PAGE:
“The small refinery waivers that came out on August 9th by President Trump are like the nail in the coffin, or the last straw, with farmers,” said Pam Johnson, former President of the Corn Growers Association, at a press conference at the Iowa Capitol Tuesday afternoon.
Johnson was joined by former USDA Secretary Tom Vilsack and Senator Amy Klobuchar to discuss the latest round of 31 ethanol refinery waivers granted by the EPA.
“I believe in biofuels, and I’ve never backed away from that,” Sen. Amy Klobuchar explained. “That’s why I’ve gotten to work with Secretary Vilsack on this, and have the support of Pam [Johnson] because of that.”
After this latest round, there have now been 85 small refinery waivers granted by the EPA during the Trump administration, a huge increase from the Obama administration, which has locked billions of gallons of ethanol out of the market. While public pressure has been mounting for several months, the announcement in early August has led to call-outs from farmers, former Iowa officials, current Iowa Senators, Democratic presidential candidates, and commodity associations.
“Remember, this doesn’t just end with the Iowa caucuses,” Klobuchar said. “This is not only an Iowa issue … I’ve been able to get the support of many senators when it comes to this. We had 38 senators on a letter that I led with Senator Grassley on this waiver issue – that’s a lot of senators and a lot of states.”
One of the talking points used against biofuels in the past is their impact on the environment. But Senators Grassley and Dick Durbin called on the EPA earlier this year to update their ethanol science, which they say is outdated and more than a decade old.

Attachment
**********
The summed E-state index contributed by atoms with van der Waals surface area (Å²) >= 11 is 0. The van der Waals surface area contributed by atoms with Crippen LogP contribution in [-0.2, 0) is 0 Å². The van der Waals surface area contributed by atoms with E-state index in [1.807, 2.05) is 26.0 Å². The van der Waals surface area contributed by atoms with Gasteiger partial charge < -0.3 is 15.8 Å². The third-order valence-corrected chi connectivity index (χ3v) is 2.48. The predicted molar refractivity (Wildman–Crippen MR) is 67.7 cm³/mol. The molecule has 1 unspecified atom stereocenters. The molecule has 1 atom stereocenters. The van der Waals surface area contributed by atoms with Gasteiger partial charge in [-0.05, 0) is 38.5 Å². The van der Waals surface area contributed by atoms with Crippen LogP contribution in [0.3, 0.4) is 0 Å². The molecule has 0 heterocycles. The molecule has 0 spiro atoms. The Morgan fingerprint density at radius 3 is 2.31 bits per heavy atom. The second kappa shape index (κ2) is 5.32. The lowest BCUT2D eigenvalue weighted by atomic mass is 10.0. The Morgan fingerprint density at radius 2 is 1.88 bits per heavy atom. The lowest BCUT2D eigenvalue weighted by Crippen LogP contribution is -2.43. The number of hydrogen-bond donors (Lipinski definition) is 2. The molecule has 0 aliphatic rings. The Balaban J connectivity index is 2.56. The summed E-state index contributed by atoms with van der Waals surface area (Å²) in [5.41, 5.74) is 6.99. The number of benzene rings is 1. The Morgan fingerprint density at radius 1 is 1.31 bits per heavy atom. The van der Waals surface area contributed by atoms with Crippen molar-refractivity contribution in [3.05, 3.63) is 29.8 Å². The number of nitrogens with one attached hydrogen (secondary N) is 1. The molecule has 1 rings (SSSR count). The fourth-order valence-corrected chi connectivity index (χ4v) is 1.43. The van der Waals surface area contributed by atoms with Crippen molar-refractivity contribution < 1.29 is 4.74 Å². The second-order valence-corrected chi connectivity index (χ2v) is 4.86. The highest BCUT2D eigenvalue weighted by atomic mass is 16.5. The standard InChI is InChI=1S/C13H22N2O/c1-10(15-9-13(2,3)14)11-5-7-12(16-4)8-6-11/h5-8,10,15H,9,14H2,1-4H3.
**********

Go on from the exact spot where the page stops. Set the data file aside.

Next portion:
“The ethanol industry is responsible for taking the equivalent of 12 million cars off the road every single year in terms of discharge and air quality,” explained Secretary Vilsack. “The folks who are concerned about ethanol sometimes fail to recognize the efficiencies that have occurred in the production of ethanol.”
Vilsack said that the industry wasn’t as efficient as it should have been when it first got started, but that production is much more sustainable than traditional fuel and there’s a number of useful byproducts that save money elsewhere in agriculture, like feed.
“I think it’s important that when people question this, that they are basing it on current information and not something that may have been true ten years ago,” Vilsack said.
Becoming an Election Issue
Over the past two months, Trump has been criticized repeatedly for allowing Andrew Wheeler and the EPA to grant these waivers to companies not in true hardship. President Trump was called out by farmers in Iowa during a fundraising trip, which spurred a meeting with Wheeler and Sec. of Agriculture Sonny Perdue to review the EPA’s stance on waivers.
But a month after the meeting reportedly occurred, the EPA granted 31 of 42 waivers applied for. Earlier this week, the Renewable Fuels Association got ahold of documents that showed the EPA ignored a recommendation from the Trump Administration to redistribute the biofuel volumes.
After months of ridicule over the continuity of these waivers, patience is running out in the Midwest. It’s now the end of August, and the caucuses are just over 5 months away. If no new path is set for the RFS, and no waivers are redacted, biofuels could end up being an election issue in the 2020 general election.
by Josh Cook